The Prince & The Passive Voice

In case you’ve been living in a cave, you’ll be aware that the Duke and Duchess of Cambridge yesterday afternoon welcomed a baby boy into the world. The arrival of their bundle of joy was announced by Kensington Palace; stating the sex, weight and time of birth. This was followed by an official announcement of his birth, placed on an easel outside Buckingham Palace – the same easel used 31 years ago to announce the birth of his father, the Duke of Cambridge. For fellow language geeks, the announcement would have been interesting, given that it used a slightly unusual phrase:

“HRH the Duchess of Cambridge was safely delivered of a son at 4.24pm today. Her Royal Highness and her child are both doing well.”

Most of the time, when talking about the miracle (or marathon!) of childbirth, we use the more common “gave birth to”, “delivered” or plain old “had”. The phrase “was delivered of” is in the passive voice, which we use all the time in English, however, the use of it in this context received a bit of criticism online.

Many people hadn’t seen this particular formulation of it in action before, whereas others felt that it was too anonymous a phrase to use. Indeed, its very name “passive voice” is a bit of a contradiction when we think about childbirth, what with it being a fairly…active process for the mother. Its use, many people reckon, could be an attempt to protect the dignity of the Duchess (I guess the tabloids didn’t get the memo) and, historically, would have made the whole process sufficiently vague, lest we dwell on the more unpalatable images that childbirth might bring to mind. Grammar, English, Cambridge, Passive Voice

It also provides a handy grey area for the doing of the action to hide in, seeing as “was delivered of” also has the meaning “was relieved of”, with the assumption (rightly or wrongly) that the relieving was done by someone else. Grammatically speaking, the passive voice is often used when the actor (i.e. whoever is doing the action) is unclear or irrelevant.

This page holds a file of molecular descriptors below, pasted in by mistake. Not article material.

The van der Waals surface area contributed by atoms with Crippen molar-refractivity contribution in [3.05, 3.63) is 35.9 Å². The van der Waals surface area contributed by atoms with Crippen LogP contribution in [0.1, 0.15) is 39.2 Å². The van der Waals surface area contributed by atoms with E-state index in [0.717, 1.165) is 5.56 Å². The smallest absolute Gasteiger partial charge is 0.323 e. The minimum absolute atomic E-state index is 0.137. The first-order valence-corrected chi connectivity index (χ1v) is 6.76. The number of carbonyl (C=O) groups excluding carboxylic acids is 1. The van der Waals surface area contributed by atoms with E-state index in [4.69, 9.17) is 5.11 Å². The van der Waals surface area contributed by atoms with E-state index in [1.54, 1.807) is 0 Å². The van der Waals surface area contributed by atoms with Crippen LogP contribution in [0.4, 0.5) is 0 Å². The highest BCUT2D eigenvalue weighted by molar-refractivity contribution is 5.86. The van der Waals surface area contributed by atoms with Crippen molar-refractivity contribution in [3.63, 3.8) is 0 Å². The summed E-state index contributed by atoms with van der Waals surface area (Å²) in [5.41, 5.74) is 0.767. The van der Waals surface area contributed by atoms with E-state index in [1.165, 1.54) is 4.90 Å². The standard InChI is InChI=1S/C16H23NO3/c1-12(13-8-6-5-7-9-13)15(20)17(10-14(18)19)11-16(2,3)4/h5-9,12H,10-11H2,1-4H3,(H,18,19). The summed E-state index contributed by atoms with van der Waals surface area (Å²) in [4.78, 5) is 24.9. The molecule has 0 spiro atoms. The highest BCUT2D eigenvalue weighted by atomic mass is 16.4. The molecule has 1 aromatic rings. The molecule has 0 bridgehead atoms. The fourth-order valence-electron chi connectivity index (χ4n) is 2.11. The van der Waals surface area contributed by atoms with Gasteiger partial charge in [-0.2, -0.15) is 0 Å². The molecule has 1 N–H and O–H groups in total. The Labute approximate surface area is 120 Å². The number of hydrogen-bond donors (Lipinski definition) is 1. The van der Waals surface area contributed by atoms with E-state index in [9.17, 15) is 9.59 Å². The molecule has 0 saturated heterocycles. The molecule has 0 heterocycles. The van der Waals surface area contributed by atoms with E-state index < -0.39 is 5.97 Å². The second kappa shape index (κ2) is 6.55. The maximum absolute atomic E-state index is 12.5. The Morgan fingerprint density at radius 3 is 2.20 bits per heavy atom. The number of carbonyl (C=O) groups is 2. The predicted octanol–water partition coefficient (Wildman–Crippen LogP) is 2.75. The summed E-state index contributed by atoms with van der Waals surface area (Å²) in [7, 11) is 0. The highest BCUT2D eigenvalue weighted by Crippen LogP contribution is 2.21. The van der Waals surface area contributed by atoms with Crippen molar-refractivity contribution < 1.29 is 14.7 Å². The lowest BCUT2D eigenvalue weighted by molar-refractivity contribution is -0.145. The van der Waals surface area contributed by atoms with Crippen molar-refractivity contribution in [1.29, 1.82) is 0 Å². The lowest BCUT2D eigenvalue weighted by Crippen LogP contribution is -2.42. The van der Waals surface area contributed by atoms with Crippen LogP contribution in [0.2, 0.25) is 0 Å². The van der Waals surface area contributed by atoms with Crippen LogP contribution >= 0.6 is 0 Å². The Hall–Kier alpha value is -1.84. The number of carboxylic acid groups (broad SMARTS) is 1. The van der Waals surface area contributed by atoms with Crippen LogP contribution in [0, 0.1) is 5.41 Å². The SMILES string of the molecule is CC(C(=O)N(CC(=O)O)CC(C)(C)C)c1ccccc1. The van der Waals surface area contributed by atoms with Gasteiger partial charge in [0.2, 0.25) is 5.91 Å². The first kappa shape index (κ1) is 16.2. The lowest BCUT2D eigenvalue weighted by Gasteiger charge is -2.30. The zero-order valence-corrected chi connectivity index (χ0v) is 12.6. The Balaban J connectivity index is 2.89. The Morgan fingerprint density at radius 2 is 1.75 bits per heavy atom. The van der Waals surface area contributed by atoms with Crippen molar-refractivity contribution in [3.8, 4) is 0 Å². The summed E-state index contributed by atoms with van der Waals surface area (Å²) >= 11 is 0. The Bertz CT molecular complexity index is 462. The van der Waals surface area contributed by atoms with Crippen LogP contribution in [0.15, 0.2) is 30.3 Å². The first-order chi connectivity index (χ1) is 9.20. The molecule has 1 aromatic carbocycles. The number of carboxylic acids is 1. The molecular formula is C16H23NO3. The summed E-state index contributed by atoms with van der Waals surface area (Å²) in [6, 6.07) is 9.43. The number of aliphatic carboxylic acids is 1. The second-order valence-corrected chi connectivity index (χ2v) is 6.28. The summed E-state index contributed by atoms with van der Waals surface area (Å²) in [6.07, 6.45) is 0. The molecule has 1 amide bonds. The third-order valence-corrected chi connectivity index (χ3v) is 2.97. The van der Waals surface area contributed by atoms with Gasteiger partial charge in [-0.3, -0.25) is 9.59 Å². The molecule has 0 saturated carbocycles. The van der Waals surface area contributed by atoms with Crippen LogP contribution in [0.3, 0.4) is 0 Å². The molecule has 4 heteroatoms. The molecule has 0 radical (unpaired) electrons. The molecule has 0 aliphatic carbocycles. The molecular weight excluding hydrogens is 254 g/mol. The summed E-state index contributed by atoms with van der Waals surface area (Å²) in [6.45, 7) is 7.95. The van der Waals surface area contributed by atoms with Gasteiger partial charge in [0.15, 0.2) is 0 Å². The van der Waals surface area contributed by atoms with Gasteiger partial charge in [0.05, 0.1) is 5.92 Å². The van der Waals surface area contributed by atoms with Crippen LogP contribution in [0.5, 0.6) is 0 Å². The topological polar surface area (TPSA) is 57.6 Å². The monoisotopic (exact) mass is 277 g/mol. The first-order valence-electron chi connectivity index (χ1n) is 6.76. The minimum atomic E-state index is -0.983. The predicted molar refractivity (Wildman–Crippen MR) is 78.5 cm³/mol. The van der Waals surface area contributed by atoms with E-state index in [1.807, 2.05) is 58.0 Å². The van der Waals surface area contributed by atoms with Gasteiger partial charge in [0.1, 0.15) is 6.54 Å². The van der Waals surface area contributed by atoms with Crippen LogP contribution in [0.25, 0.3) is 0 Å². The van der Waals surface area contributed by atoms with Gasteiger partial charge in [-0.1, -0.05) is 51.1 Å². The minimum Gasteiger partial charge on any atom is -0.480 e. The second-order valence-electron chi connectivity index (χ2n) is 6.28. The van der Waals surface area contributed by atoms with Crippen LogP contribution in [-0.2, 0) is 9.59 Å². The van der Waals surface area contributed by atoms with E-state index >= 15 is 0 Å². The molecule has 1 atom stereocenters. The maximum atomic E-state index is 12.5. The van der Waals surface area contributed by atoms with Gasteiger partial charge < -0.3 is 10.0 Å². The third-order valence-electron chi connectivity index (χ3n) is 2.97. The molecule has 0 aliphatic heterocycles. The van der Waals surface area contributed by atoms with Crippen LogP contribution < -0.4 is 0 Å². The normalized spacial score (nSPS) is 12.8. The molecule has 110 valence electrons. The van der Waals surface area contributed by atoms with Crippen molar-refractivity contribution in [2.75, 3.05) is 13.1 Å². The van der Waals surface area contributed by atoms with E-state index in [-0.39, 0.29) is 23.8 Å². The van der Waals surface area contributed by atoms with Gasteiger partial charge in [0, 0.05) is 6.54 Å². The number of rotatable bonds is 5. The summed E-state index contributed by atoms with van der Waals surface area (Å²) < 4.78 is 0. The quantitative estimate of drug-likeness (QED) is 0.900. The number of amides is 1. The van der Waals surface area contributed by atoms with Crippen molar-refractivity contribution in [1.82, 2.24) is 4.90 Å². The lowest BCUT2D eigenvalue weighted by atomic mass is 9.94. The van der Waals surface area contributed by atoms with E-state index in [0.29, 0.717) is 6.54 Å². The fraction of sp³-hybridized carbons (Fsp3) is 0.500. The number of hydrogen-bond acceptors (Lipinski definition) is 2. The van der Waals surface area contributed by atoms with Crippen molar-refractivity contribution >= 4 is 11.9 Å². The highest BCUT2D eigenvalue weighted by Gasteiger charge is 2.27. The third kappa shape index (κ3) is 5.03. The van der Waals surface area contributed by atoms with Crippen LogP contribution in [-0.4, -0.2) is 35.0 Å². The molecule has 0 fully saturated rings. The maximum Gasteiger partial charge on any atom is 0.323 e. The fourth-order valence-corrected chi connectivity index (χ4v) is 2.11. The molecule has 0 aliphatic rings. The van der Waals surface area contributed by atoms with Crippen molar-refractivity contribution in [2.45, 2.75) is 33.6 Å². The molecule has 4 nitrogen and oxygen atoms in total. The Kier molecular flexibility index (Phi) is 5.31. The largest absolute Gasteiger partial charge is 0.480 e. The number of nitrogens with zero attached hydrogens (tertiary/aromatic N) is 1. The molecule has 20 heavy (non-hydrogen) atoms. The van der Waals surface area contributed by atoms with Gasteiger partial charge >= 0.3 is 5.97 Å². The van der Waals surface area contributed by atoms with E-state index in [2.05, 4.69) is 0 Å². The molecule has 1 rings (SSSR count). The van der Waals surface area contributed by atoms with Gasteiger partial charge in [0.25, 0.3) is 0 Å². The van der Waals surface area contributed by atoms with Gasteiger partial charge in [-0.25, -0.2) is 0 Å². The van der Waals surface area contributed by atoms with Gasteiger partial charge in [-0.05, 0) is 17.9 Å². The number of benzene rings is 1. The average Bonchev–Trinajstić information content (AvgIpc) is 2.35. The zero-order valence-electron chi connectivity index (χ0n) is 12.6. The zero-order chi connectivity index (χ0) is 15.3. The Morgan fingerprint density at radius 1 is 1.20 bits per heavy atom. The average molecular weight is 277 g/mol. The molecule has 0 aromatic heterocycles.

In the Bible, Hebrews 11:11 tells of the beautiful, but barren Sara, the wife of Abraham:

“Through faith also Sara herself received strength to conceive seed, and was delivered of a child when she was past age, because she judged him faithful who had promised.”

This use of the passive voice here seems to indicate that it was through her faith that Sara was able to conceive her child, rather than anything more traditionally…biological. Although this example isn’t related to childbirth specifically, but rather the prequel,* it does highlight the use of the passive voice to signal a certain ambiguity.

This got me thinking about grammatical oddities, obsolete words and old-fashioned phrases that make the English language such a treasure trove (and minefield) for language aficionados, so I’ve put it out on Twitter to get some favourites from fellow language geeks! I’d like to say “Tune in next time for more language lols**..” but I haven’t figured out how to do vlogs yet…so instead “Make sure you read the next blog!” (Hmmm. That’s not very catchy).

*I do apologise for the cheesy video, but I can’t help myself.
**Ironic use of “lol”.

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